A male reader here at The Dem Daily complained in the comments about the Men for Hillary ad running in our left sidebar. Commenter Lee Church called the ad “sexist,” and bemoaned that he finds “it ironic that a sexist ad calls me a sexist.” In my opinion, Lee Church’s complaint here about the ad is “sexist” and it’s clear that he’s one male not willing to “ditch his sexism.”
After reading Lee Church’s complaint I ran across a piece written in The Stanford Progressive about sexism in the Democratic Primary. The writer, Gilbert Martinez, makes a strong case. Martinez says he “recently attended a social gathering where a discussion of Senators Hillary Clinton and Barack Obama was taking place.”
One guy, when probed about the historic nature of Hillary Clinton’s candidacy, had a reaction that can be easily summarized as “big freakin’ deal.” For some reason, after this complete dismissal of the historic nature of Hillary Clinton’s candidacy, I kept on hearing Dr. Dre and Snoop Dogg rapping about how “bitches ain’t shit”.
I never truly understood the offensiveness of that song until I started supporting Senator Clinton for president. Nor did I realize the pervasiveness of the sentiment. The media, and even the Democratic candidates themselves have continually denigrated the work that Hillary Clinton has done. In other words, she “ain’t shit.” And both the media and the Democratic candidates have played to the stereotype of confident, strong women being cold, calculating “bitches.”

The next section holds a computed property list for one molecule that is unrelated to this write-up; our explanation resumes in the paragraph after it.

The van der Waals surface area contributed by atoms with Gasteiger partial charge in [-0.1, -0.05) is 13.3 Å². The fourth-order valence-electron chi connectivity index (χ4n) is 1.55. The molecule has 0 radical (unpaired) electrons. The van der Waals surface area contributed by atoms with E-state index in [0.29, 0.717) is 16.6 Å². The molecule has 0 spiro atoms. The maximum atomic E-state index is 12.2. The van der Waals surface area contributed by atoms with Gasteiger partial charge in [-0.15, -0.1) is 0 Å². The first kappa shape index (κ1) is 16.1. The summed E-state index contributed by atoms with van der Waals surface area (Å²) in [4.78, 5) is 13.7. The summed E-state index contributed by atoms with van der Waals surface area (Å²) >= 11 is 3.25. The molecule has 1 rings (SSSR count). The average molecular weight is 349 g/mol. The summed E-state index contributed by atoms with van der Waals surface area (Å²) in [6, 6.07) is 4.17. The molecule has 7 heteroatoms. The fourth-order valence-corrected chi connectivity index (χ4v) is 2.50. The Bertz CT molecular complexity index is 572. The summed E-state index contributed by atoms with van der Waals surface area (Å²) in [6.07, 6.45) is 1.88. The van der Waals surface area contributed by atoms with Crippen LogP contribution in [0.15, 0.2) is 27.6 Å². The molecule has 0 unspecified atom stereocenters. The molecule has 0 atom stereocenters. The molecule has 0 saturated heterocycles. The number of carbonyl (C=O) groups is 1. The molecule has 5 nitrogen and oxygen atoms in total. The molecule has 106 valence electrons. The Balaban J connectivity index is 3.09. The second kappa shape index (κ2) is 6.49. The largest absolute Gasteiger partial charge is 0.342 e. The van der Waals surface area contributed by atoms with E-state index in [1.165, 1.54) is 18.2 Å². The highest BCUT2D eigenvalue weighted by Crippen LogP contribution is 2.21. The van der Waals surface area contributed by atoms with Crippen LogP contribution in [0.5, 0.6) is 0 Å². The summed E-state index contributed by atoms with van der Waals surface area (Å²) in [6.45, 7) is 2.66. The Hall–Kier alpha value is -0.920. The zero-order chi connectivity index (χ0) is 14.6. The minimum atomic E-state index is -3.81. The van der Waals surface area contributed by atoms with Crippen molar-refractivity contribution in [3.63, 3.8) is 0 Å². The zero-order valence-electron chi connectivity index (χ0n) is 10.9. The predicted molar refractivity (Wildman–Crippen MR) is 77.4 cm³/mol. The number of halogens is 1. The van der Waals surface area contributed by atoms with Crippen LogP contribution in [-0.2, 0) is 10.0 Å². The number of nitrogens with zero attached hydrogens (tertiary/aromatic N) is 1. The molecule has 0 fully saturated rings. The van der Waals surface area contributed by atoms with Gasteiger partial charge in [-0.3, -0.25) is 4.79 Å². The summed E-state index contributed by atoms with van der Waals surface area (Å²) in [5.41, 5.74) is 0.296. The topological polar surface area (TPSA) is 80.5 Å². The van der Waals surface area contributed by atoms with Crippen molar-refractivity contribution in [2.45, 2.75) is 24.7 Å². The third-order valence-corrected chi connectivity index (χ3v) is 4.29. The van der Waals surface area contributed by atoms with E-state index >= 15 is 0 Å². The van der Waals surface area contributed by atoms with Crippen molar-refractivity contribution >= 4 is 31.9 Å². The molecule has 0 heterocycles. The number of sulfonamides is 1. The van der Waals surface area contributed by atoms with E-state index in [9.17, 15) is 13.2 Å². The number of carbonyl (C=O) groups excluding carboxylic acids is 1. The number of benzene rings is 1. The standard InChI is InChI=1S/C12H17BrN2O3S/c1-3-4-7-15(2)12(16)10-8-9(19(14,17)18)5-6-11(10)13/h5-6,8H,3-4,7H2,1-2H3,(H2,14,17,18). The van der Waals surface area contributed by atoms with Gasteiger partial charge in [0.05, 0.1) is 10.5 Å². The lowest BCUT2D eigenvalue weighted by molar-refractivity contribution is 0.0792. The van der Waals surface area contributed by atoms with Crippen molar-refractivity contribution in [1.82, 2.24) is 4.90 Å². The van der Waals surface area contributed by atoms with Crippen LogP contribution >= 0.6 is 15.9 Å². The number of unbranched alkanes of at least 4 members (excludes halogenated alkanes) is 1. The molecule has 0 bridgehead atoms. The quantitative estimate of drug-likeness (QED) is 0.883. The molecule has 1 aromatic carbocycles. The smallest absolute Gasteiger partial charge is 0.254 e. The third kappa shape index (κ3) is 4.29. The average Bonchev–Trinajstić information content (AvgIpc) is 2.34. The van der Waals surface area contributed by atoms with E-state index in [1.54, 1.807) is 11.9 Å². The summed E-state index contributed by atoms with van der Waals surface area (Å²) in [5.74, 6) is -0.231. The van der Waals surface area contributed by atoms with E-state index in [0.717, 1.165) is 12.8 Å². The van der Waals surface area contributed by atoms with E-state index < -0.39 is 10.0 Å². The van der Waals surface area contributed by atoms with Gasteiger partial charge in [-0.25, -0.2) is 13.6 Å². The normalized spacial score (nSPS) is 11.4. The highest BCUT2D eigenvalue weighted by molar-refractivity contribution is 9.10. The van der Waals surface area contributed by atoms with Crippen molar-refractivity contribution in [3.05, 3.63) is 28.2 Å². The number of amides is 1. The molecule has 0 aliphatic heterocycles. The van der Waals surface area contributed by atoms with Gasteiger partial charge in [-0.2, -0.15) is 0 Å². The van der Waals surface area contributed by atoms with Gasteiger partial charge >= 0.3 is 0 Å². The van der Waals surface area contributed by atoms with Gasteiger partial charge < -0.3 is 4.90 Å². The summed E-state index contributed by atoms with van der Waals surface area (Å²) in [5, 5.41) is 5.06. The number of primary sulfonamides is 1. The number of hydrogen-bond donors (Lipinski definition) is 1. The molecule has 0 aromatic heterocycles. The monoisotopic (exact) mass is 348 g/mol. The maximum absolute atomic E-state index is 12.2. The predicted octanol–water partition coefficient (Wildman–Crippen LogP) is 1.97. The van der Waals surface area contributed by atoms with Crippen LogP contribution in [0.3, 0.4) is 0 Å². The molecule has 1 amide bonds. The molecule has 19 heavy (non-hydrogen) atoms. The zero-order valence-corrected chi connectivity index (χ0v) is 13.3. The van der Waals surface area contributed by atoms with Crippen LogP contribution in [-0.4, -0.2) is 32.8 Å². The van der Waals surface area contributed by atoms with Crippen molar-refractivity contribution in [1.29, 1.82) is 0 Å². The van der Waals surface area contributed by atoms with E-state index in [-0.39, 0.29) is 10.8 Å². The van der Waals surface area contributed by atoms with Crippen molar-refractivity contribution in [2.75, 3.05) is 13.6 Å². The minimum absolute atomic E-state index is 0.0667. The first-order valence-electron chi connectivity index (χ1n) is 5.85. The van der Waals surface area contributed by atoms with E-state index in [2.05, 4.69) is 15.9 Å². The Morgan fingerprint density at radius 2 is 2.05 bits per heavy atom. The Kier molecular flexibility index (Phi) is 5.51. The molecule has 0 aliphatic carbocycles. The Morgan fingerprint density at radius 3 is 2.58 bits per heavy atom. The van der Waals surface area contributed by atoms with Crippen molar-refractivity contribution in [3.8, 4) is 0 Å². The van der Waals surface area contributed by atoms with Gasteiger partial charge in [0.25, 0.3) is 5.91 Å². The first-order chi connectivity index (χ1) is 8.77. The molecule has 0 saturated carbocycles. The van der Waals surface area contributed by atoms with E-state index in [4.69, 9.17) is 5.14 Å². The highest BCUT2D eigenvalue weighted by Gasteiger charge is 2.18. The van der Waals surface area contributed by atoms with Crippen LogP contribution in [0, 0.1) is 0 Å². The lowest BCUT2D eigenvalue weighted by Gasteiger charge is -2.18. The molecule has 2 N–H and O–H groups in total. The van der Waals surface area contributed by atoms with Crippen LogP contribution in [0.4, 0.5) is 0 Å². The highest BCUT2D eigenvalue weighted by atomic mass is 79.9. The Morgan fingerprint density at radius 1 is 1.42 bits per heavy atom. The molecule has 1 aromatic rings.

Martinez makes a strong case for Hillary and notes that he does not doubt that Obama has “respect for women,” but he said he feels that he has “benefited greatly from the sexist and misogynistic language that Republicans have used to destroy Hillary Clinton.” He also notes that “few Democratic leaders have stood up to the barrage of sexist attacks on Hillary Clinton,” which has been something that many supporting Hillary have noted. And…
What’s more, many prominent progressives have not only stood silent during these attacks, but have been willing participants in perpetuating these sexist narratives.
Fifteen years after Dr. Dre’s song was first released, it still seems as though “bitches ain’t shit.” I, for one, reject that notion and hope that once the passions of this election subside, we will take the time to confront what has happened and how we have treated a person I consider to be a true American treasure.
My initial reaction to Martinez’s article was the desire to see more men who get it speak out. But sadly, as Martinez and many others have noted sexism is still rampant in the Democratic party and this country.
I have, like so many women in this country watched with a sense of despair and disgust as Clinton’s achievements and hard work has been denigrated. Progress has not been made in this country in regards to women and equal rights as long as this pervades.